An RE outline written by Chris Hudson of the Barnabas in Schools team
To re-discover the impact made by the first (decently translated) English Bible
To explore ideas about the Bible
William Tyndale has been called the ‘hidden father of the English language’ because his translation of the Bible made English respectable, formalising a whole range of written spellings and speech patterns for the first time. Before him, English translations were based on second-best translations from the Latin. Tyndale went back to the original Greek and Hebrew to start again and created an amazing piece of sacred literature.
He also changed the way people thought about their faith in God by enabling them to read the scriptures in their own language. This made other ideas more thinkable as well, such as ‘Do we need a king?’ For his pains, Tyndale was exiled, imprisoned and finally executed. Shortly after that, the authorities took his translation and made it (with a few adjustments) freely available in every church building in the land. Incidentally, the Authorised Version published in the reign of King James I used about 85% of Tyndale’s translation – and it’s been said that the other 15% isn’t as good as his!
Most of the background information needed for this lesson and the ideas for how to make the material accessible to the class are contained within the development section. However, the story introduction to this topic can be found at The Burning Books – a story to introduce the impact of William Tyndale.
Reinforcement of RE concepts
Hold up a Christian Bible. Explain that it is a library of 66 books gathered together over hundreds of years, and that it contains history, poetry, advice, letters and biography in its pages. It has been said that the Bible is ‘the source book of Western civilisation’ (D.H. Lawrence), meaning that the biggest ideas about ‘who we are’ and ‘how to live’ over the last 1000 years all started in here. It’s the single most important book for Christians. Muslims treat it as a holy book, and Jews call the first part of it (what Christians call the Old Testament) their own Hebrew Bible. Discuss why many people in this country don’t know very much about it. Then explain that in Tudor times having an English Bible could be very dangerous, and read the story Burning Books – a story to introduce the impact of William Tyndale.
Create a ‘Wanted’ poster for William Tyndale, also offering a reward for information that would lead to the arrest of anyone reading his Bible.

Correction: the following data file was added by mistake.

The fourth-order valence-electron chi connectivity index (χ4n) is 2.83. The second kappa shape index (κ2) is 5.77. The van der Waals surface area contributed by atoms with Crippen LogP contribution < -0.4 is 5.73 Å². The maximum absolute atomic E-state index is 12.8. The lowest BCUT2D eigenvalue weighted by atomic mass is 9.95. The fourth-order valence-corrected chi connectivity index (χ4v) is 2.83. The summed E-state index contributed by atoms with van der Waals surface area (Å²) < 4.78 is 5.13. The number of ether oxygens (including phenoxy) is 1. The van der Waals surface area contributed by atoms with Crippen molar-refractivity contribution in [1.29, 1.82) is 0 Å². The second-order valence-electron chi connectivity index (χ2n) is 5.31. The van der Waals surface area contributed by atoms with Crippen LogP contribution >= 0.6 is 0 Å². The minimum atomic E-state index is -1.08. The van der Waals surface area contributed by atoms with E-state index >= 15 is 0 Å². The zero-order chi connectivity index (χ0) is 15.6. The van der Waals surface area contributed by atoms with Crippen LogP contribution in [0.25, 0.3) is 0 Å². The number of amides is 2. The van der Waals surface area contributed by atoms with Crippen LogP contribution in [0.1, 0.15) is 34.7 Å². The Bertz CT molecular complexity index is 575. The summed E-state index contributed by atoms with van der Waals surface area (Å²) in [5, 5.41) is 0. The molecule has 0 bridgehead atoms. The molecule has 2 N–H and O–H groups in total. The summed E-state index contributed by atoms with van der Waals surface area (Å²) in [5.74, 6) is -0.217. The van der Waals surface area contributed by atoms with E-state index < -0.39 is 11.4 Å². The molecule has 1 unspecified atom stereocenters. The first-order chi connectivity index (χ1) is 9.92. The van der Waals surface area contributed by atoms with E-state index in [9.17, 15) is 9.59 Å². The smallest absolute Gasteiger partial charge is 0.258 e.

The Bible has been likened to a two-edged sword (Hebrews 4:12), a lamp (Psalm 119:105) and a hammer (Jeremiah 23:29). Why do you think these images were chosen? Use these ideas to create calligrams, where the letters of the words ‘Holy Bible’ have been distorted to look like the shapes of some of these images.
PSE / Thinking skills
- It’s easy to think that the most significant changes in the world have been brought about by spectacular deeds. Tyndale’s translation caused a massive sea-change in the English-speaking world, yet he spent a great deal of his life beavering away in libraries as a scholar of Latin, Greek and Hebrew. What we learn now can have great consequences for ourselves and for others when we are older. Discuss which parts of the school curriculum could do this. If you could add something else to the school curriculum that would be useful in later life what would it be?
- Books can be dangerous, because they are full of ideas – and people do things when they get ideas! Suppose you were in charge of a country and wanted to stop a book from being read, how would you do it? Write a persuasive argument for/against the idea that books should be accessible for all people. This argument can be extended to include discussion of Internet use and censorship.
Language, Literacy and Drama work
- The Bible has been translated into thousands of languages and dialects, but the people who do it always face a problem – that of making the people who read it understand all the imagery. (Having Jesus saying ‘I stand at the door and knock’ doesn’t make sense to someone who has never seen a door!) Try this for yourself. Retell the story of ‘Daniel in the lions’ den’ (Daniel 6:1-24) for an Inuit (Eskimo) Indian audience who have never seen a lion – or a den! (What wouldthey have seen that you could use?)
- Design a logo for Tyndale’s translation of the Bible, incorporating two ideas: that it is very dangerous, and that it is also about giving people a new hope. Also design the sleeve jacket and write the book blurb.
- Role-play the two main characters from the story to introduce the impact of William Tyndale (see link above), using hot-seating to examine their motivation.
- Research the following historical themes that relate to parts of this story: the Reformation / Henry VIII and the break with Rome / The Authorised Version / Charles I and the Divine Right of Kings / the English Civil War
Bishop: a senior person in the Church, in charge of a large area (diocese)
Carter: a person driving a cart, of course!
Make amends: put things right
Heresy: telling lies about God
The Pope: the head of the Roman Catholic Church